Data is the new oil! It’s almost certain that data is now the world’s most valuable resource as it propels the five most valuable firms in the world. Apple, Amazon, Alphabet, Facebook and Microsoft collectively have a lion’s share of 2.5 quintillion or so bytes of data we generate every day. Yet, we don’t seem to have clarity on fundamentals such as who should own the data or how we should value it. Indeed, data could be as effective as oil in creating prosperity but at what risk? Its unlimited supply, intangibility and propensity for exponential growth is something human intelligence is yet to fathom in its entirety. We understand the primary use of oil but when it comes to using data there is more unknown than known.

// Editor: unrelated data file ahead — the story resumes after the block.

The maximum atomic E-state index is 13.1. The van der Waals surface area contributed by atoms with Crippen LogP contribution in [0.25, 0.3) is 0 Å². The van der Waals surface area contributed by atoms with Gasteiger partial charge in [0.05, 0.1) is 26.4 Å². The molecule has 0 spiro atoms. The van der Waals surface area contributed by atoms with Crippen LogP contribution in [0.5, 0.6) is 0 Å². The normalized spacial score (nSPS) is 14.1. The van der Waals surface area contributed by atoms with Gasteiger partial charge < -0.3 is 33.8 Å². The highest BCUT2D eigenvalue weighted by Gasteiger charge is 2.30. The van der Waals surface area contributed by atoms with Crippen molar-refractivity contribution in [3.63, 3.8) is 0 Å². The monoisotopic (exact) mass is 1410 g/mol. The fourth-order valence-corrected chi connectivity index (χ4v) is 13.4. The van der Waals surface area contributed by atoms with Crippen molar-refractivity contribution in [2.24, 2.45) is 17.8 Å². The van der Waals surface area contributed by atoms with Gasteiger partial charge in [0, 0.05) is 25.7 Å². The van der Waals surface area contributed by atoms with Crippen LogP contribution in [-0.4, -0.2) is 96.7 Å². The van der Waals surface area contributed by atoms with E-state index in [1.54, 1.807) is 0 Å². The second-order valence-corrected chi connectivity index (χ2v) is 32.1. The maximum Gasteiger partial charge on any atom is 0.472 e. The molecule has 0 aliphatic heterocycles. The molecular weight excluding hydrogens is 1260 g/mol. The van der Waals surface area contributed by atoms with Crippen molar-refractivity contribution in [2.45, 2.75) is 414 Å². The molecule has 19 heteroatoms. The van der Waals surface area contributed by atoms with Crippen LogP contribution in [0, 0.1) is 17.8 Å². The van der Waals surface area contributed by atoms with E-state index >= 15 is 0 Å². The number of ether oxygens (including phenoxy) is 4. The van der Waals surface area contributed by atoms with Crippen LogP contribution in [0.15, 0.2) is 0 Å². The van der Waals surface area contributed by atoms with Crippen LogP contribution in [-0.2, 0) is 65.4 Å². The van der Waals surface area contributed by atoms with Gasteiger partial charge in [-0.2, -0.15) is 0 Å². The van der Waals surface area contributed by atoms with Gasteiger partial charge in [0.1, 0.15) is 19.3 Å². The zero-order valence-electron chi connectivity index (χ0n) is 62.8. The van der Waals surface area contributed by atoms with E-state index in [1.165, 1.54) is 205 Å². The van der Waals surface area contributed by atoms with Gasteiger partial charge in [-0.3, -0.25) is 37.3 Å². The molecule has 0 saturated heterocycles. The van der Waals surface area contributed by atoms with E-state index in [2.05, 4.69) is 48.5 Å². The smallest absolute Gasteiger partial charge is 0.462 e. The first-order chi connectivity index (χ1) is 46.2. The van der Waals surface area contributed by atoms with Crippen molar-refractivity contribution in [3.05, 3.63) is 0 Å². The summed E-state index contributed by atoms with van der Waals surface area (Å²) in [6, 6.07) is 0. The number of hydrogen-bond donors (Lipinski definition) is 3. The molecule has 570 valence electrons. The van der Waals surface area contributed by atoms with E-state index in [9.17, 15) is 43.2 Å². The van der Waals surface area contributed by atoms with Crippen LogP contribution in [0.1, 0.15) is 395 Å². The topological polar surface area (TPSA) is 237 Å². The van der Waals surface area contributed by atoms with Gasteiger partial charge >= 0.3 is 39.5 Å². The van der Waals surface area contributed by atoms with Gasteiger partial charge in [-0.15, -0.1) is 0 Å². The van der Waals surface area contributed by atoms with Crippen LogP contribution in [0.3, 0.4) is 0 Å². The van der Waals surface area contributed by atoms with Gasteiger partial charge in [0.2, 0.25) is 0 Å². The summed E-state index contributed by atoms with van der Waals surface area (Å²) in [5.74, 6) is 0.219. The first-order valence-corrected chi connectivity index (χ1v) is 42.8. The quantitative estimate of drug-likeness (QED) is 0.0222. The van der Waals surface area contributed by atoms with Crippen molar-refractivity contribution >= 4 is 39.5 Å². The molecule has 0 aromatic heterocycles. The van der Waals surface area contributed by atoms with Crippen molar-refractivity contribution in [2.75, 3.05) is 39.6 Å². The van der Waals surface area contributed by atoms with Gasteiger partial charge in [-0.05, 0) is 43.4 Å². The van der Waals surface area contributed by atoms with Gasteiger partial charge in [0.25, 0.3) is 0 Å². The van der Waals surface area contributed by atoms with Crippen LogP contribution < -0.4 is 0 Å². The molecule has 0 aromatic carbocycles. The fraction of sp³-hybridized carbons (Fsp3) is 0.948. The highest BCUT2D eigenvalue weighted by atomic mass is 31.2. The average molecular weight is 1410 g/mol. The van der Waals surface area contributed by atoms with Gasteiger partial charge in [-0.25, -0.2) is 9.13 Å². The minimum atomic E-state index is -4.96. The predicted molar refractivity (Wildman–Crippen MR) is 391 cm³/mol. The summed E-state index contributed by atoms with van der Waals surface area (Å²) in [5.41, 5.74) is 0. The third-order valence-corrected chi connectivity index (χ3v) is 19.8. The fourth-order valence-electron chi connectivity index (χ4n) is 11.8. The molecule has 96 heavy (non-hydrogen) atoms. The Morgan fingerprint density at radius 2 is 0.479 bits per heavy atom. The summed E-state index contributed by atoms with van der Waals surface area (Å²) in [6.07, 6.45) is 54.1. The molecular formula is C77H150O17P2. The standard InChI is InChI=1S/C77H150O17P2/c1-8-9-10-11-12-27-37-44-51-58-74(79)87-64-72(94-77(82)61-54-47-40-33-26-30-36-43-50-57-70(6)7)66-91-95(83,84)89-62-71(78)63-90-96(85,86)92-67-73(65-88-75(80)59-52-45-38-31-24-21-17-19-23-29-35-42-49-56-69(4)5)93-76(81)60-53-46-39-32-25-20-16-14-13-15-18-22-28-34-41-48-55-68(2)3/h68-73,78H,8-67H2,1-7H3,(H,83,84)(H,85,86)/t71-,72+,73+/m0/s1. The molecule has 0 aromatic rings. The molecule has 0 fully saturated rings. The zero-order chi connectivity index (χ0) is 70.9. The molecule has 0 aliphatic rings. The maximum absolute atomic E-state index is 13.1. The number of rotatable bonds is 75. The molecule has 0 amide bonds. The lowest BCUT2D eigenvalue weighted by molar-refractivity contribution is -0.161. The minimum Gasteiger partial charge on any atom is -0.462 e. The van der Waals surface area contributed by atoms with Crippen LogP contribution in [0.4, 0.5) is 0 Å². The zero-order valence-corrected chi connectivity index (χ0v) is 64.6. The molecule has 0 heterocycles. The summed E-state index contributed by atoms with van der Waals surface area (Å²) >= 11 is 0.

The unrelenting corporate scandals in Australia and the rest of the world have shone the light on some serious gaps in our awareness of business issues. Data and insights around these issues seem to fail to bubble up to the boardrooms. When they do, their poor signal to noise ratio renders them inadequate to meaningfully inform decisions. How do we enable organisations to be more self-aware and conscionable? Obviously, data is key in stimulating awareness but it’s worthwhile exploring the role of collective awareness in cultivating right behaviours that lead to effective and conscionable decisions. The most important question for any organisation is whether the data they collect appropriately reflect their business? If so, is there sufficient collective awareness to generate useful insights and meaningful decisions?